‘Most drivers’ stopped by police will likely be tested for drunk driving: RCMP

Police officers who lawfully pull over a driver no longer need reasonable grounds to demand a sample of their breath.

New, stricter legislation enacted Tuesday gives officers more authority when screening drivers for alcohol in hopes of reducing impaired driving and the number of deadly collisions on Canada’s roads.

Previously, when a driver was pulled over at a checkpoint or for violating traffic laws, an officer needed reasonable suspicion to request a breath sample to determine blood alcohol concentration. 

Suspicion could arise from the smell of alcohol on their breath, slurred speech, or strange behaviour from the driver.

“Officers will no longer have to articulate that suspicion,” said Const. Chad Morrison of the Nova Scotia RCMP.

“If an officer is roadside with a vehicle, they will automatically have the authority to make a demand to any driver to provide a sample of their breath.”

Anissa Aldridge of MADD Canada said the new legislation is a “very big deal.” (CBC)

MADD Canada has been working to get a mandatory alcohol screening law into effect for the past 20 years, said Anissa Aldridge, the organization’s Atlantic director.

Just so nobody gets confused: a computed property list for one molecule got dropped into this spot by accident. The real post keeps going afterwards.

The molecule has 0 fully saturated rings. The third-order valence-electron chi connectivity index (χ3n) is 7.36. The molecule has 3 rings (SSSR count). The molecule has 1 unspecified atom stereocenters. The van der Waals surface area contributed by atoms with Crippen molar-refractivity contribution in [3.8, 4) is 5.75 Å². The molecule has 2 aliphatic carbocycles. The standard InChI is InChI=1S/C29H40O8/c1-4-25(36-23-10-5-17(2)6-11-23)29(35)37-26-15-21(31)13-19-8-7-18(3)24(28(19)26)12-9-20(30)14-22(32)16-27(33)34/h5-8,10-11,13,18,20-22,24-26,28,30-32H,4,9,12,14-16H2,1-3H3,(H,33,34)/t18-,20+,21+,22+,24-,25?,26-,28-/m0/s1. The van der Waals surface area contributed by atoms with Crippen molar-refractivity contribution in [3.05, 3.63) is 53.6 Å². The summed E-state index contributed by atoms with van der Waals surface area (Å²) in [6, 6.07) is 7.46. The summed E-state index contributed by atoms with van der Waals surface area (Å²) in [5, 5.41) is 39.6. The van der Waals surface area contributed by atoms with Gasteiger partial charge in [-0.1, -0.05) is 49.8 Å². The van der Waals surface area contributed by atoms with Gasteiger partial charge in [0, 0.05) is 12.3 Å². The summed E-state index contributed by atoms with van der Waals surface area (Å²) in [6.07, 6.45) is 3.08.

Countries including New Zealand and Australia have similar legislation in place to help discourage impaired driving.

“We are really excited and thankful that this is coming into effect,” said Aldridge.

“We know from examining other countries where they use mandatory alcohol screening, that it’s had a huge effect on deterring individuals from driving while impaired, and it has reduced impaired driving considerably.”

Aldridge said MADD suspects the new legislation will decrease impaired driving by as much as 20 per cent — or about 200 lives every year.

RCMP Const. Chad Morrison of the Nova Scotia RCMP says the law “has been credited with reducing impaired driving and fatal collisions around the world.” (RCMP Nova Scotia facebook page)

It’s not entirely clear how or when officers will use the new law, but Morrison said he believes “most drivers who come into contact with police will be screened.”

An exception to that could be a busy checkpoint where obtaining a breath sample from every driver would be time-consuming and create long delays.

Officers doing checkpoints and other traffic initiatives will be expected to establish criteria for using their new authority ahead of time, said Morrison.

“Whether they are going to check every single vehicle, every second or third. And being able to document that and articulate so there’s no accusations that they are targeting any specific person or type of group of people.”

Morrison said officers will also undergo updated ethics and fairness training.

“Our training and policies are hoping to address the concern that [mandatory alcohol screening] could be used as a means of police targeting certain marginalized groups,” he said.

“We are just making sure that officers are using it in a fair ethical way.”

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